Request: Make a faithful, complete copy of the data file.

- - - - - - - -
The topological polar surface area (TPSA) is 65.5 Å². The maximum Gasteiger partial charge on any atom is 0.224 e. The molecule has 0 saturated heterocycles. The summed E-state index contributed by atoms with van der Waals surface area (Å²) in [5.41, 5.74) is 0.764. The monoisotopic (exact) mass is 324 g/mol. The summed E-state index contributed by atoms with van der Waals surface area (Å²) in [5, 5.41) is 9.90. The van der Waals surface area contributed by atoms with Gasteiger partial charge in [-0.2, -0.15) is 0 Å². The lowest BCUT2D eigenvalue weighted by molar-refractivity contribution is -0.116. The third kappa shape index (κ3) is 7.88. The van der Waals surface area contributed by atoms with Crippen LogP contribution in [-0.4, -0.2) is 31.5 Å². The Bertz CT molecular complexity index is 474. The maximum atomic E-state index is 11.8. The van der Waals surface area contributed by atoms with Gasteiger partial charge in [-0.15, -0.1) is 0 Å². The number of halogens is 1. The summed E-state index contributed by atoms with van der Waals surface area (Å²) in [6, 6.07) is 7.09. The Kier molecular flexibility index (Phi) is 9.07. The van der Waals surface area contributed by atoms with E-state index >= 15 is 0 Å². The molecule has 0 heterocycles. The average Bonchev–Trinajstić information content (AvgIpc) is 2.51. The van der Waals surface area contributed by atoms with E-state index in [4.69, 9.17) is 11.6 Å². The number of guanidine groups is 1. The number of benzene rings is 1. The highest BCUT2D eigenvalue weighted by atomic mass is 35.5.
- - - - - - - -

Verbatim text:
The topological polar surface area (TPSA) is 65.5 Å². The maximum Gasteiger partial charge on any atom is 0.224 e. The molecule has 0 saturated heterocycles. The summed E-state index contributed by atoms with van der Waals surface area (Å²) in [5.41, 5.74) is 0.764. The monoisotopic (exact) mass is 324 g/mol. The summed E-state index contributed by atoms with van der Waals surface area (Å²) in [5, 5.41) is 9.90. The van der Waals surface area contributed by atoms with Gasteiger partial charge in [-0.2, -0.15) is 0 Å². The lowest BCUT2D eigenvalue weighted by molar-refractivity contribution is -0.116. The third kappa shape index (κ3) is 7.88. The van der Waals surface area contributed by atoms with Crippen LogP contribution in [-0.4, -0.2) is 31.5 Å². The Bertz CT molecular complexity index is 474. The maximum atomic E-state index is 11.8. The van der Waals surface area contributed by atoms with Gasteiger partial charge in [-0.15, -0.1) is 0 Å². The number of halogens is 1. The summed E-state index contributed by atoms with van der Waals surface area (Å²) in [6, 6.07) is 7.09. The Kier molecular flexibility index (Phi) is 9.07. The van der Waals surface area contributed by atoms with E-state index >= 15 is 0 Å². The molecule has 0 heterocycles. The average Bonchev–Trinajstić information content (AvgIpc) is 2.51. The van der Waals surface area contributed by atoms with E-state index in [4.69, 9.17) is 11.6 Å². The number of guanidine groups is 1. The number of benzene rings is 1. The highest BCUT2D eigenvalue weighted by atomic mass is 35.5.